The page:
Sunday, April 4th, 2004
I have a friend who waters down his orange juice. I ask him about quality; he says that quality is nice, but money in his pocket pays the bills. At the annual NFL league meetings, there was talk of expanding the playoff field from 12 to 14 teams. Finally, the idea was tabled for another year's agenda.
The NFL understands it has the most popular, and arguably, top professional sport product around. Parity has made sure that every team has a shot at the Super Bowl. Thanks to free agency, a team can turn around faster than a drunk finding Jesus. The Ravens, Rams, and Patriots have all won their first Super Bowl in the last seven years.
A short 16-game season makes every week mean something; each game counts. Each football game is the equivalent to about 10 baseball or five hockey games. All this keeps football fans glued to the TV like CEOs outsourcing to lower wage-demanding nations. Adding playoff teams is just a badly thought-out idea for fast cash. More playoff teams mean more tickets and TV time to sell. But in the end, it would hurt way more than it helps.
It is hard to get into the NFL payoffs. Your team can't just deserve to be playing in January -- it has to beat out stiff competition. Even with 12 teams making the playoffs, football has already given a chance for .500 teams to see postseason action. I mean, isn't that enough? The Bengals almost made it this year!
If people wanted to watch bad football, the XFL cheerleaders wouldn't have had to go back to being hookers. What's wrong with good teams missing the playoffs, anyway? Excitement equals viewers and competition makes teams work hard every week. You think the Lakers worry about November and December?
Two more playoff teams just dilutes the regular season competition leaving less people interested in the first two-thirds of the year. If the NFL looses viewers, the days of multi-billion dollar TV contracts are over. As William Money says in The Unforgiven, "deserves got nothing to do with it."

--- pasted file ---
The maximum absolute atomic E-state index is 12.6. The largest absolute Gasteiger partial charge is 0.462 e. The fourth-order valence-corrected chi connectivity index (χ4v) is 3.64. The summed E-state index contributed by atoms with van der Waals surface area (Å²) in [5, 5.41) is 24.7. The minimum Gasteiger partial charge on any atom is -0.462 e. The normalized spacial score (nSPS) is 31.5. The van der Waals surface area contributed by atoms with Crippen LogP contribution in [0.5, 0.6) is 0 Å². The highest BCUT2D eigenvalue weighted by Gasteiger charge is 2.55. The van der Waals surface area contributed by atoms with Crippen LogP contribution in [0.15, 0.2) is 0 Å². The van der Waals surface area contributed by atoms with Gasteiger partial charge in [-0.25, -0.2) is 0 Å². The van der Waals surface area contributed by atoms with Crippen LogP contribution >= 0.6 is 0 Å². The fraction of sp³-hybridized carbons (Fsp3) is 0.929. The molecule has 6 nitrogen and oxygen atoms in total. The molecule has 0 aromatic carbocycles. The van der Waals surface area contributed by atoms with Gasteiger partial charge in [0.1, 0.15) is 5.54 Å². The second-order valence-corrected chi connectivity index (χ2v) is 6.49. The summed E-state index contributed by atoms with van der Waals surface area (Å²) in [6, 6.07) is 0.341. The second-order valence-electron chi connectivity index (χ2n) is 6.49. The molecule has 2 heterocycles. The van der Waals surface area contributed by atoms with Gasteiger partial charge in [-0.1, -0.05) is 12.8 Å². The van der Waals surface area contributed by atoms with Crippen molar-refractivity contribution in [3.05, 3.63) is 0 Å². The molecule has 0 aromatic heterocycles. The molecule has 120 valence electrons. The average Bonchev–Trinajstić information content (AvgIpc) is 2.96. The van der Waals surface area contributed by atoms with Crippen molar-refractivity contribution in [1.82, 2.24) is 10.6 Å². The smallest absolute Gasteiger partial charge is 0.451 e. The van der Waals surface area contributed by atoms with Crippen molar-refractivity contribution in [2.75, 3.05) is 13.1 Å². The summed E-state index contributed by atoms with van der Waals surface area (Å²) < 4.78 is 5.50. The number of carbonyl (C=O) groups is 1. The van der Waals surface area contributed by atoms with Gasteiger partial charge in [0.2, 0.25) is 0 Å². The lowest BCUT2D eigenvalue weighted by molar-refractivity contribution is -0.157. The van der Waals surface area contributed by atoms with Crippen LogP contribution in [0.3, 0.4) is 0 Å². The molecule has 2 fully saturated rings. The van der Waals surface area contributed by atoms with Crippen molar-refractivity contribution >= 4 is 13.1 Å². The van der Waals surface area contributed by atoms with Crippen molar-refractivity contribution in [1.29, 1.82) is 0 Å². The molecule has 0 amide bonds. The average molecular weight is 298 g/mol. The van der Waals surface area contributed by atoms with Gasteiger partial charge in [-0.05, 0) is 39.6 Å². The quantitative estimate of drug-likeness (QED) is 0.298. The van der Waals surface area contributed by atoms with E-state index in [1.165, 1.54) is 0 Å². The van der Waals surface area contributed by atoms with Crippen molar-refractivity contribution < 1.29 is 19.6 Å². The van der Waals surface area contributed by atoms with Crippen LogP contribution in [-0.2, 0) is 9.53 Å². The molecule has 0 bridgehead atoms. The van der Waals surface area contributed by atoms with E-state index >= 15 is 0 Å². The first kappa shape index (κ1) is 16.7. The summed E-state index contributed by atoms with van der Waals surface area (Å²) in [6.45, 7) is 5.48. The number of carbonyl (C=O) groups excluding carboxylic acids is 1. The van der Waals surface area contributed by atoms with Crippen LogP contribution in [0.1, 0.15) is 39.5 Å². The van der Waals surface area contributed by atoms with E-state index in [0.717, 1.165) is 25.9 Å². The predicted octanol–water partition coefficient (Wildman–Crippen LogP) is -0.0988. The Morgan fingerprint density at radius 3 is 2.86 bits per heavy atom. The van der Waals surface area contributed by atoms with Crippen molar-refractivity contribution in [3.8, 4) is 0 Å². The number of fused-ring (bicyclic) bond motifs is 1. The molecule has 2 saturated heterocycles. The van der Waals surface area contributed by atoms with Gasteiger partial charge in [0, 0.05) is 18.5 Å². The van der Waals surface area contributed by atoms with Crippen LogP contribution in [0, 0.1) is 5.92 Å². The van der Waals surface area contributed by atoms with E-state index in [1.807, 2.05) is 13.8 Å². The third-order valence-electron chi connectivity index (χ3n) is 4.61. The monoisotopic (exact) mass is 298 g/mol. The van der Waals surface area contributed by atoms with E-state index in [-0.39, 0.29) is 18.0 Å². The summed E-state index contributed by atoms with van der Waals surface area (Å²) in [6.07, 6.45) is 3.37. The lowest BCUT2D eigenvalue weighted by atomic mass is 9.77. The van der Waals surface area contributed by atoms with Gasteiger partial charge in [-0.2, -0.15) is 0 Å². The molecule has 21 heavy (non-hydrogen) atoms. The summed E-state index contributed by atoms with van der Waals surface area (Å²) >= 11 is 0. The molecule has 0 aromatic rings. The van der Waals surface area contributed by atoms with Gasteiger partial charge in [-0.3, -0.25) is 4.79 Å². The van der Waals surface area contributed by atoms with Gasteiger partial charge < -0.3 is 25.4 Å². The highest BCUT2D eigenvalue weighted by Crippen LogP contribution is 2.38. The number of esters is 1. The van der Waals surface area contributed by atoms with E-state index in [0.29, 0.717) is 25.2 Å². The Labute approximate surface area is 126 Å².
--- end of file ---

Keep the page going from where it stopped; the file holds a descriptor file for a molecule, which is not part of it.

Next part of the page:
The NFL also tweaked its instant replay rule. It now allots a team a third challenge if they win their original two. Unless you're Mike "Wave the Flag" Martz, most coaches covet their challenges more than an old man and his healthy prostate.
How exactly will this affect the games? With the prospect of earning another challenge will head coaches become more liberal with their decisions? With more replays to judge will games get longer? Will coaches make unwise judgments or will they be right so often that every official receives a Lens Crafters deal? We'll have to see how this plays out.
There's good news for the NFL's health insurance underwriters. No more screaming, red-faced, chest clutching, out of breath head coaches who look like they are trying to pass a five carrot diamond they swallowed in order to get through customs.
Another new rule change now allows head coaches to call timeouts themselves. I hope the NFL negotiated a better premium. I wonder why it took the owners almost forty years to decide that head coaches could handle that responsibility.
You ever wonder where everything is going to fit? With garbage, storage needs, golf courses, graveyards, and an ever growing, longer living population, eventually we will be running out of room. The NFL addressed their version of this problem by now allowing receivers to wear numbers 10-19. It seems that because of retiring numbers some teams have a shortage of jerseys ranging from 80-89.
I hope I'm alive when they allow offensive linemen to wear fractions.